MIAMI (AP) The Miami Dolphins believe they have the answers to help solve their draft deficiencies of recent years.
They're giving NFL prospects a new set of questions.
Miami is using a mobile app that assesses a prospect's reaction to specific formations and plays. The test was administered on iPads at the NFL combine and during one-on-one visits with potential draft picks, and coach Adam Gase's assistants tailored questions to fit the needs of the position they coach.
The test provides information the Dolphins don't get elsewhere by measuring instincts, which can be difficult to quantify, executive vice president of football operations Mike Tannenbaum said.
''It has been very helpful in assessing aptitude,'' Tannenbaum said. ''It gives us insight on how people think, and how rapidly they make decisions.''
In other words: how well a player can predict what will happen next.
The app might not be a game changer, but perhaps it gives the Dolphins an edge. They could use one after a succession of spotty drafts and a seven-year playoff drought.
Known as siQ, the test was designed by Vasu Kulkarni, the founder of Krossover, a New York sports video analysis company. The NFL is relying more than ever on analytics, but the Dolphins are the only team using siQ, said Kulkarni, who introduced them to it last year.
''It's one more data point,'' Kulkarni said. ''If you're on the fence about a guy, or there are two guys with similar physical abilities, maybe this is one of those factors that can be a tiebreaker.''
The test grades a prospect's response to situations by showing a formation or a play in progress. When the video freezes, the prospect is given multiple choices on how to respond.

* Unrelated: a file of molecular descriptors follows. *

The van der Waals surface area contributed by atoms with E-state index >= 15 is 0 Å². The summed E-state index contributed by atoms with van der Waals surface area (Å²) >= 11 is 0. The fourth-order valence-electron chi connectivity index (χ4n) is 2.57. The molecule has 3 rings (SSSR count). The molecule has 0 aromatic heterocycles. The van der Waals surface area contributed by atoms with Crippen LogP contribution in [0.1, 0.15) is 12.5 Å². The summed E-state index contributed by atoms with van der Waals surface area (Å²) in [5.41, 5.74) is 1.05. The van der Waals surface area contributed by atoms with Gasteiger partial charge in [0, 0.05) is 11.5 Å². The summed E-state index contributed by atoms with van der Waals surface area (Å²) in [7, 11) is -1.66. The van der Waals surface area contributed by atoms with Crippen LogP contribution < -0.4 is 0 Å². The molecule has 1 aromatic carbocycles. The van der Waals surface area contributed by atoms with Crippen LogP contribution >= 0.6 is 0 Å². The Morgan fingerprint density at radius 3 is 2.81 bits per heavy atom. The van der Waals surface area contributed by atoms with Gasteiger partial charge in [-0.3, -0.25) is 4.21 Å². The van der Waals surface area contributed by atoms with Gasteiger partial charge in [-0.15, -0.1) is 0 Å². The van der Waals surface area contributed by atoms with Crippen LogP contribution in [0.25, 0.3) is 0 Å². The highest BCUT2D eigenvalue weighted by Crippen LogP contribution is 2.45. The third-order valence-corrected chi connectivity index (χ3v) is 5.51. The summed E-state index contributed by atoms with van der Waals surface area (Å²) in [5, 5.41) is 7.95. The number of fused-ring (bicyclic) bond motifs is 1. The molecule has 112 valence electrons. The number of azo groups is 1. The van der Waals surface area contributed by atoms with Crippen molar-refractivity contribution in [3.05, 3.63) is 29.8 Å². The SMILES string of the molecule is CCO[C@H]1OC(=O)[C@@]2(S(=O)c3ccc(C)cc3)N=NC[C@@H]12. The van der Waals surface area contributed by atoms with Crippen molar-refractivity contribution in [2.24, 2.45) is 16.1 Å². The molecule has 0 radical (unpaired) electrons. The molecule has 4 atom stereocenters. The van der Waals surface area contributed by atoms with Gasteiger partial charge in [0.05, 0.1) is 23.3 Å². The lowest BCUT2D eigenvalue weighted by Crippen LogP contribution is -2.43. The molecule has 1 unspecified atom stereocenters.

''We'd say, is the quarterback going to hand off or throw? Is this man or zone defense?'' Kulkarni said.
The prospect is graded for the accuracy of his answer, and also on the speed of the response, which is tested in milliseconds.
''There were a lot of guys taking seven, eight, nine seconds to answer a question,'' Kulkarni said. ''In a game you don't have that much time.''
When the Dolphins first used siQ at the 2015 NFL combine, the range of results was wide, with a handful of players standing out, Kulkarni said.
The Dolphins are understandably coy about the test, but first-year Miami coach Gase embraces such measurements. At 38 he's the NFL's youngest head coach and eager to take advantage of the team's analytics department.
''The hardest thing about the analytic stuff is asking the right questions,'' Gase said. ''Because those guys will give you whatever you want. You just have to ask the right questions.''
Kulkarni said he began contemplating a test of situational awareness a few years ago while watching football and other sports on TV.
''I kept hearing color commentators saying, `That's a high-IQ player,''' he recalled. ''I said, `What does that mean?'''
Kulkarni developed his test and demonstrated it to Tannenbaum, who was immediately intrigued. So was the coaching staff. Position coaches submitted to Kulkarni questions they wanted to pose, and he integrated archival Dolphins video into the app.
Joe Philbin was then the head coach, and his assistants used the test at the 2015 combine.
''Every coach from the Dolphins organization had an iPad and would hand it to prospects,'' Kulkarni said. ''The questions they had created, half I didn't even understand. But these guys felt like if you can't answer that question, you're in for trouble in the NFL.''
The Dolphins have expanded their use of the app in the past year.
''We think it's a tool we can use long term,'' Tannenbaum said.
Kulkarni said he can envision the test being used eventually as a training tool, allowing a team to spend less time on the practice field. He looks forward to judging the value of siQ in evaluating prospects.
''It will be interesting if we can gather several years' worth of data and look over the career of a player, and show that the guys who did well on the test wound up having good careers in the NFL,'' he said.
For the Dolphins, the bottom line regarding the test's impact will be their won-loss data.
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